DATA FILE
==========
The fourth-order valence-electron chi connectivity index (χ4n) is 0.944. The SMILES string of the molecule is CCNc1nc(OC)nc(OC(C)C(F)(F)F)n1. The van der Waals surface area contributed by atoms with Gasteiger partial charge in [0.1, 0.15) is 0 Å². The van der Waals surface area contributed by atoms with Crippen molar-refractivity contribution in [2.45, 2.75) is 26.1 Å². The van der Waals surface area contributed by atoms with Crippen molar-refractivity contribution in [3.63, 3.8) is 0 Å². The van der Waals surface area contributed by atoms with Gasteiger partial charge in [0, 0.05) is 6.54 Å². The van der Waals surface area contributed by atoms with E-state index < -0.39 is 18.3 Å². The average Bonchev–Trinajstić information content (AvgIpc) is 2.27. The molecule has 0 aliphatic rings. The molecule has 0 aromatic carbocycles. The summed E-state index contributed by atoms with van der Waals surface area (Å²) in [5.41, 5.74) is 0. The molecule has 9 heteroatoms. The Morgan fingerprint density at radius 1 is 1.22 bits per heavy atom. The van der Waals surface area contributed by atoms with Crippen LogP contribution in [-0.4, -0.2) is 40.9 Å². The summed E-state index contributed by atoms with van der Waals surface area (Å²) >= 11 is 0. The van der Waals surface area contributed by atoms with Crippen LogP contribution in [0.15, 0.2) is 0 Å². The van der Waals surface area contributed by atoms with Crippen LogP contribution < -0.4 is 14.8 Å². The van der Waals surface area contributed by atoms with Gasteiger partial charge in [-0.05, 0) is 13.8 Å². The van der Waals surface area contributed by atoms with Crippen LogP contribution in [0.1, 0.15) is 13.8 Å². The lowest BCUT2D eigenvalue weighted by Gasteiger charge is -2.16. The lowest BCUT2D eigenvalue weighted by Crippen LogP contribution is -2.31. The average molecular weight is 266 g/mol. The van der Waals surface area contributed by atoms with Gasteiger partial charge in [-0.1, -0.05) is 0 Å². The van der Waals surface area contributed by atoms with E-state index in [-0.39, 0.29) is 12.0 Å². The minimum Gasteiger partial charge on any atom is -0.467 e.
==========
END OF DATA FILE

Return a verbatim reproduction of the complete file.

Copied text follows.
The fourth-order valence-electron chi connectivity index (χ4n) is 0.944. The SMILES string of the molecule is CCNc1nc(OC)nc(OC(C)C(F)(F)F)n1. The van der Waals surface area contributed by atoms with Gasteiger partial charge in [0.1, 0.15) is 0 Å². The van der Waals surface area contributed by atoms with Crippen molar-refractivity contribution in [2.45, 2.75) is 26.1 Å². The van der Waals surface area contributed by atoms with Crippen molar-refractivity contribution in [3.63, 3.8) is 0 Å². The van der Waals surface area contributed by atoms with Gasteiger partial charge in [0, 0.05) is 6.54 Å². The van der Waals surface area contributed by atoms with E-state index < -0.39 is 18.3 Å². The average Bonchev–Trinajstić information content (AvgIpc) is 2.27. The molecule has 0 aliphatic rings. The molecule has 0 aromatic carbocycles. The summed E-state index contributed by atoms with van der Waals surface area (Å²) in [5.41, 5.74) is 0. The molecule has 9 heteroatoms. The Morgan fingerprint density at radius 1 is 1.22 bits per heavy atom. The van der Waals surface area contributed by atoms with Crippen LogP contribution in [-0.4, -0.2) is 40.9 Å². The summed E-state index contributed by atoms with van der Waals surface area (Å²) >= 11 is 0. The van der Waals surface area contributed by atoms with Crippen LogP contribution in [0.15, 0.2) is 0 Å². The van der Waals surface area contributed by atoms with Crippen LogP contribution < -0.4 is 14.8 Å². The van der Waals surface area contributed by atoms with Gasteiger partial charge in [-0.05, 0) is 13.8 Å². The van der Waals surface area contributed by atoms with Crippen LogP contribution in [0.1, 0.15) is 13.8 Å². The lowest BCUT2D eigenvalue weighted by Gasteiger charge is -2.16. The lowest BCUT2D eigenvalue weighted by Crippen LogP contribution is -2.31. The average molecular weight is 266 g/mol. The van der Waals surface area contributed by atoms with Gasteiger partial charge in [-0.1, -0.05) is 0 Å². The van der Waals surface area contributed by atoms with E-state index in [-0.39, 0.29) is 12.0 Å². The minimum Gasteiger partial charge on any atom is -0.467 e.